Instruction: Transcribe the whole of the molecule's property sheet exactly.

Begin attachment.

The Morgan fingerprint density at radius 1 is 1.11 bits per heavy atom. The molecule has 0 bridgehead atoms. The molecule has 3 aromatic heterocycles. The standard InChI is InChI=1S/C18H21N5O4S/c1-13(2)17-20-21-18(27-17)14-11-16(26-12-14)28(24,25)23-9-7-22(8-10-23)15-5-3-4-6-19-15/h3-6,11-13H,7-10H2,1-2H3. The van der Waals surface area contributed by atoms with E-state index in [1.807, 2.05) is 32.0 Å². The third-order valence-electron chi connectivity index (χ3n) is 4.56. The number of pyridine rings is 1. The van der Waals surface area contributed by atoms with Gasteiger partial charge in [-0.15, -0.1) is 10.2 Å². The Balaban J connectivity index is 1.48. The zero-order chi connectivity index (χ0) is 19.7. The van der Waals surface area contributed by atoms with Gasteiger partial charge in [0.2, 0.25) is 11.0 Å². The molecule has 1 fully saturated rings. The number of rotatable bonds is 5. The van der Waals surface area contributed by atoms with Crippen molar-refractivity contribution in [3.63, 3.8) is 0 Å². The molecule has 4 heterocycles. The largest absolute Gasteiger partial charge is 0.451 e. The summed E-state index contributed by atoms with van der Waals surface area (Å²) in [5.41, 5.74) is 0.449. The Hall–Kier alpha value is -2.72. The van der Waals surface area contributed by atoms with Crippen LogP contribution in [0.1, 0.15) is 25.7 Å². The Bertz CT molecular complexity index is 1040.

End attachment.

The Morgan fingerprint density at radius 1 is 1.11 bits per heavy atom. The molecule has 0 bridgehead atoms. The molecule has 3 aromatic heterocycles. The standard InChI is InChI=1S/C18H21N5O4S/c1-13(2)17-20-21-18(27-17)14-11-16(26-12-14)28(24,25)23-9-7-22(8-10-23)15-5-3-4-6-19-15/h3-6,11-13H,7-10H2,1-2H3. The van der Waals surface area contributed by atoms with E-state index in [1.807, 2.05) is 32.0 Å². The third-order valence-electron chi connectivity index (χ3n) is 4.56. The number of pyridine rings is 1. The van der Waals surface area contributed by atoms with Gasteiger partial charge in [-0.15, -0.1) is 10.2 Å². The Balaban J connectivity index is 1.48. The zero-order chi connectivity index (χ0) is 19.7. The van der Waals surface area contributed by atoms with Gasteiger partial charge in [0.2, 0.25) is 11.0 Å². The molecule has 1 fully saturated rings. The number of rotatable bonds is 5. The van der Waals surface area contributed by atoms with Crippen molar-refractivity contribution in [3.63, 3.8) is 0 Å². The molecule has 4 heterocycles. The largest absolute Gasteiger partial charge is 0.451 e. The summed E-state index contributed by atoms with van der Waals surface area (Å²) in [5.41, 5.74) is 0.449. The Hall–Kier alpha value is -2.72. The van der Waals surface area contributed by atoms with Crippen LogP contribution in [0.1, 0.15) is 25.7 Å². The Bertz CT molecular complexity index is 1040.